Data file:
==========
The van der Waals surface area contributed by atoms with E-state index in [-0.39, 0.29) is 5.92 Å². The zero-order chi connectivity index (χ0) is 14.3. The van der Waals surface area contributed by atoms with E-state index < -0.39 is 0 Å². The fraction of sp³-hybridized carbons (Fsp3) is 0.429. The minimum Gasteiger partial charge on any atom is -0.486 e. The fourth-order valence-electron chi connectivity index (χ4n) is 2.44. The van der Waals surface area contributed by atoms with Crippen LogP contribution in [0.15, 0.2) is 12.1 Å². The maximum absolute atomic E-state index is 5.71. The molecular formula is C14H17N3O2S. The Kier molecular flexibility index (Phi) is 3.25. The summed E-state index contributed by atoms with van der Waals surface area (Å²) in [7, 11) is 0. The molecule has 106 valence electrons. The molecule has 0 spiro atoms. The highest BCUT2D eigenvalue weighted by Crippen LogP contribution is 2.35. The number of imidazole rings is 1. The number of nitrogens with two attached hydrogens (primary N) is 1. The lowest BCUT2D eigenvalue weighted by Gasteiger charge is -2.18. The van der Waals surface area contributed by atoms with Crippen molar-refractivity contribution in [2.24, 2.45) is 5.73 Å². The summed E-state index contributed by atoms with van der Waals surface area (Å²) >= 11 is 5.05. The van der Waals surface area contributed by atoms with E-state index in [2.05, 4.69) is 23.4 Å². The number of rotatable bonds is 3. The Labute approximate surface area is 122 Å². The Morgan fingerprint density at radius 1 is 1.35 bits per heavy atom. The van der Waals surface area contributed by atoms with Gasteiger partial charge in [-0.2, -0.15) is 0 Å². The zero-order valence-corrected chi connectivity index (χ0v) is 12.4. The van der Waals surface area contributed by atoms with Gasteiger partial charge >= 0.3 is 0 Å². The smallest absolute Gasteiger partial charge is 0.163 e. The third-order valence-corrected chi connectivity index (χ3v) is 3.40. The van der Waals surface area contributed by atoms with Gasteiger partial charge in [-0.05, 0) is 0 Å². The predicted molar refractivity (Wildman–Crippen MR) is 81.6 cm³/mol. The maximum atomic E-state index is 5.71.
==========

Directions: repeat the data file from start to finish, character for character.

The van der Waals surface area contributed by atoms with E-state index in [-0.39, 0.29) is 5.92 Å². The zero-order chi connectivity index (χ0) is 14.3. The van der Waals surface area contributed by atoms with E-state index < -0.39 is 0 Å². The fraction of sp³-hybridized carbons (Fsp3) is 0.429. The minimum Gasteiger partial charge on any atom is -0.486 e. The fourth-order valence-electron chi connectivity index (χ4n) is 2.44. The van der Waals surface area contributed by atoms with Crippen LogP contribution in [0.15, 0.2) is 12.1 Å². The maximum absolute atomic E-state index is 5.71. The molecular formula is C14H17N3O2S. The Kier molecular flexibility index (Phi) is 3.25. The summed E-state index contributed by atoms with van der Waals surface area (Å²) in [7, 11) is 0. The molecule has 106 valence electrons. The molecule has 0 spiro atoms. The highest BCUT2D eigenvalue weighted by Crippen LogP contribution is 2.35. The number of imidazole rings is 1. The number of nitrogens with two attached hydrogens (primary N) is 1. The lowest BCUT2D eigenvalue weighted by Gasteiger charge is -2.18. The van der Waals surface area contributed by atoms with Crippen molar-refractivity contribution in [2.24, 2.45) is 5.73 Å². The summed E-state index contributed by atoms with van der Waals surface area (Å²) >= 11 is 5.05. The van der Waals surface area contributed by atoms with E-state index in [2.05, 4.69) is 23.4 Å². The number of rotatable bonds is 3. The Labute approximate surface area is 122 Å². The Morgan fingerprint density at radius 1 is 1.35 bits per heavy atom. The van der Waals surface area contributed by atoms with Gasteiger partial charge in [-0.2, -0.15) is 0 Å². The zero-order valence-corrected chi connectivity index (χ0v) is 12.4. The van der Waals surface area contributed by atoms with Gasteiger partial charge >= 0.3 is 0 Å². The smallest absolute Gasteiger partial charge is 0.163 e. The third-order valence-corrected chi connectivity index (χ3v) is 3.40. The van der Waals surface area contributed by atoms with Gasteiger partial charge in [-0.05, 0) is 0 Å². The predicted molar refractivity (Wildman–Crippen MR) is 81.6 cm³/mol. The maximum atomic E-state index is 5.71.